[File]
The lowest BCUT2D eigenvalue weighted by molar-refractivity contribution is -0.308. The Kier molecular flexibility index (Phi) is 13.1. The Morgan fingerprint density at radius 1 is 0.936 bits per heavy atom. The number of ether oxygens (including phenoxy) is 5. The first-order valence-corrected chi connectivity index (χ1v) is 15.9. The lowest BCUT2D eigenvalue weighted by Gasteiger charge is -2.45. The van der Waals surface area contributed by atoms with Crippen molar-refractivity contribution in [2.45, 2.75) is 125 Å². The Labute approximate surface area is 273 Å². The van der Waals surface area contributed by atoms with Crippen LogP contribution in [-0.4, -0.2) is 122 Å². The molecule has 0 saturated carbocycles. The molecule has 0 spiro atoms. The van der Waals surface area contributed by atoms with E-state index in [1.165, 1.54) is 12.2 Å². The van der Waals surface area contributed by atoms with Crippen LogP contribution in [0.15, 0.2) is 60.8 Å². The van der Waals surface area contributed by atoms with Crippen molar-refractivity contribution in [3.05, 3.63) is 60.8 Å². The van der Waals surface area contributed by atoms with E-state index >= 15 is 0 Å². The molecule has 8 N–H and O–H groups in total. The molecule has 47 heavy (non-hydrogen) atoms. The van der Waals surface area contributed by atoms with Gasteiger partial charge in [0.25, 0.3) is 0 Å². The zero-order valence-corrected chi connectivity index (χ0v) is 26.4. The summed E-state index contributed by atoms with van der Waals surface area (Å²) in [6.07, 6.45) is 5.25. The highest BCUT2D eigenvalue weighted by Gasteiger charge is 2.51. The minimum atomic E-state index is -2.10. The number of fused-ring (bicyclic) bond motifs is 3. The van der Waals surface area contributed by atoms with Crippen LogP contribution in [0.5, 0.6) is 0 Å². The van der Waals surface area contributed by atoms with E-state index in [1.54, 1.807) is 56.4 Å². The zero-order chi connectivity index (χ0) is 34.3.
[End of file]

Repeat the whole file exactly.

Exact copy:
The lowest BCUT2D eigenvalue weighted by molar-refractivity contribution is -0.308. The Kier molecular flexibility index (Phi) is 13.1. The Morgan fingerprint density at radius 1 is 0.936 bits per heavy atom. The number of ether oxygens (including phenoxy) is 5. The first-order valence-corrected chi connectivity index (χ1v) is 15.9. The lowest BCUT2D eigenvalue weighted by Gasteiger charge is -2.45. The van der Waals surface area contributed by atoms with Crippen molar-refractivity contribution in [2.45, 2.75) is 125 Å². The Labute approximate surface area is 273 Å². The van der Waals surface area contributed by atoms with Crippen LogP contribution in [-0.4, -0.2) is 122 Å². The molecule has 0 saturated carbocycles. The molecule has 0 spiro atoms. The van der Waals surface area contributed by atoms with E-state index in [1.165, 1.54) is 12.2 Å². The van der Waals surface area contributed by atoms with Crippen LogP contribution in [0.15, 0.2) is 60.8 Å². The van der Waals surface area contributed by atoms with Crippen molar-refractivity contribution in [3.05, 3.63) is 60.8 Å². The van der Waals surface area contributed by atoms with E-state index >= 15 is 0 Å². The molecule has 8 N–H and O–H groups in total. The molecule has 47 heavy (non-hydrogen) atoms. The van der Waals surface area contributed by atoms with Gasteiger partial charge in [0.25, 0.3) is 0 Å². The zero-order valence-corrected chi connectivity index (χ0v) is 26.4. The summed E-state index contributed by atoms with van der Waals surface area (Å²) in [6.07, 6.45) is 5.25. The highest BCUT2D eigenvalue weighted by Gasteiger charge is 2.51. The minimum atomic E-state index is -2.10. The number of fused-ring (bicyclic) bond motifs is 3. The van der Waals surface area contributed by atoms with Crippen LogP contribution in [0.5, 0.6) is 0 Å². The van der Waals surface area contributed by atoms with E-state index in [1.54, 1.807) is 56.4 Å². The zero-order chi connectivity index (χ0) is 34.3.